Device data, biometric information, as well as location and digital identity material, can all help protect an organization’s own networks and digital assets, along with their users. Utilized in association with standard network monitoring and security analytics programs, this information can be used to fuel relatively simple data monitoring systems that flag potential risks and highlight where intervention may be needed.

Previously, tasks like ID checks, staff training to spot suspicious activity and sanctions checks were highly manual: constrained by speed, volume and complexity considerations. But new data techniques can make these protective tasks more efficient.

Analytics challenges
In Canada, companies are amassing volumes of data with the intent of optimizing performance, identifying trends and meeting rising consumer expectations. It’s no surprise that TransUnion’s recent global analytics study with Aite Group found that nearly 65% of Canadian financial services and insurance executives admit they are challenged by the immense amount of data — mobile, clickstream, voice and contact centre data — they have access to.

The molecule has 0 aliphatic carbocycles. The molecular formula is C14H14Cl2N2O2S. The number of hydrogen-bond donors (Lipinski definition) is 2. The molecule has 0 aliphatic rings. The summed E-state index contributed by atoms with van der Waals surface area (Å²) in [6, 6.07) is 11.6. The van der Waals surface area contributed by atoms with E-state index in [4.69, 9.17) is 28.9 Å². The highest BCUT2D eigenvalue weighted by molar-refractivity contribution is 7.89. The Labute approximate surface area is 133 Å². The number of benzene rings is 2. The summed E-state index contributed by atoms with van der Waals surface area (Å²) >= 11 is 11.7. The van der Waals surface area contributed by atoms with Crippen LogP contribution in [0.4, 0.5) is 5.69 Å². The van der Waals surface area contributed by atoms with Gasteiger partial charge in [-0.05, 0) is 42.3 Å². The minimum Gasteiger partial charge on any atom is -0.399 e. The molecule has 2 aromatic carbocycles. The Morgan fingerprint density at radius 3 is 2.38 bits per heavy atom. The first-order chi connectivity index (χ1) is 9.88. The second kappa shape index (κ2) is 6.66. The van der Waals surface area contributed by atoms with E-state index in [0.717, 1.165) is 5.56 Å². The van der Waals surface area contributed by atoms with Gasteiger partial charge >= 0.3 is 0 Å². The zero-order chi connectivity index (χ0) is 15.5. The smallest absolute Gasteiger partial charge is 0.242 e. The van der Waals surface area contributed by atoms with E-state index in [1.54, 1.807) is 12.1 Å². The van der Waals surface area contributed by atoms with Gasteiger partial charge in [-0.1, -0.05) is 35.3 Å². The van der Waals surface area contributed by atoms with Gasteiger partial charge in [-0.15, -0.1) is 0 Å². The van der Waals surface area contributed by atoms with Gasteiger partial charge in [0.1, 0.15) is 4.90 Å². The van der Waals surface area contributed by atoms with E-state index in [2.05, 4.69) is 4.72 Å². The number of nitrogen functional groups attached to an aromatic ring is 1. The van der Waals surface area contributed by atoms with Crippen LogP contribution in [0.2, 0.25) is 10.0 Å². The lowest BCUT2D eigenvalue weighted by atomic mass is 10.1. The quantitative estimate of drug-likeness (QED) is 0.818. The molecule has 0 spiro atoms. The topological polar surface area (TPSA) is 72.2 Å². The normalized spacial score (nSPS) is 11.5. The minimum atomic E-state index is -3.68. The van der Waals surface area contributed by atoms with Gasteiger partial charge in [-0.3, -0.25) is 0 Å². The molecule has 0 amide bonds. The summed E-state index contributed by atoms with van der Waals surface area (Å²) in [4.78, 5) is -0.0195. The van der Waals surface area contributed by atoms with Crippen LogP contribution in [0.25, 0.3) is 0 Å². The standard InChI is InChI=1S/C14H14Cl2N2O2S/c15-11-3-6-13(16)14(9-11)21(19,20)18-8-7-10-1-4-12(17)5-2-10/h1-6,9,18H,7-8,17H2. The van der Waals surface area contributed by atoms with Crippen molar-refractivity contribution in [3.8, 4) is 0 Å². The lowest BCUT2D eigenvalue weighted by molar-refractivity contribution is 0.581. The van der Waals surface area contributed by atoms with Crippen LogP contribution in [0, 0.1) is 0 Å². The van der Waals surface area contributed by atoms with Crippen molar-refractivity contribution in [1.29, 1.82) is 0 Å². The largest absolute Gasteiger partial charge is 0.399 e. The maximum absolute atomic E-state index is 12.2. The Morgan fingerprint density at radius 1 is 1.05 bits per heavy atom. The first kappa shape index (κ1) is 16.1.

Businesses understand that rich analytics capabilities are critical to remaining competitive in today’s digital marketplace. While Canadian executives feel challenged by the vast amount of data available to them, they plan to continue investing in new and expanded data sources to enable them to better mitigate risk and meet constantly shifting consumer expectations. Specifically, 77% of marketing executives and 59% of risk executives expect their overall budget for data analytics to increase year-over-year, which could enable their organizations to better understand data to better understand the customer experience.

Where executives are really expressing concern is their ability to integrate the data. Although institutions are now obtaining vast amounts of data at lightning speed, this data doesn’t necessarily integrate into older systems, which could impact companies’ abilities to respond quickly. This is evident in Canada, with only 20% of Canadian firms reporting the ability to integrate new data sources across all their analytic solutions.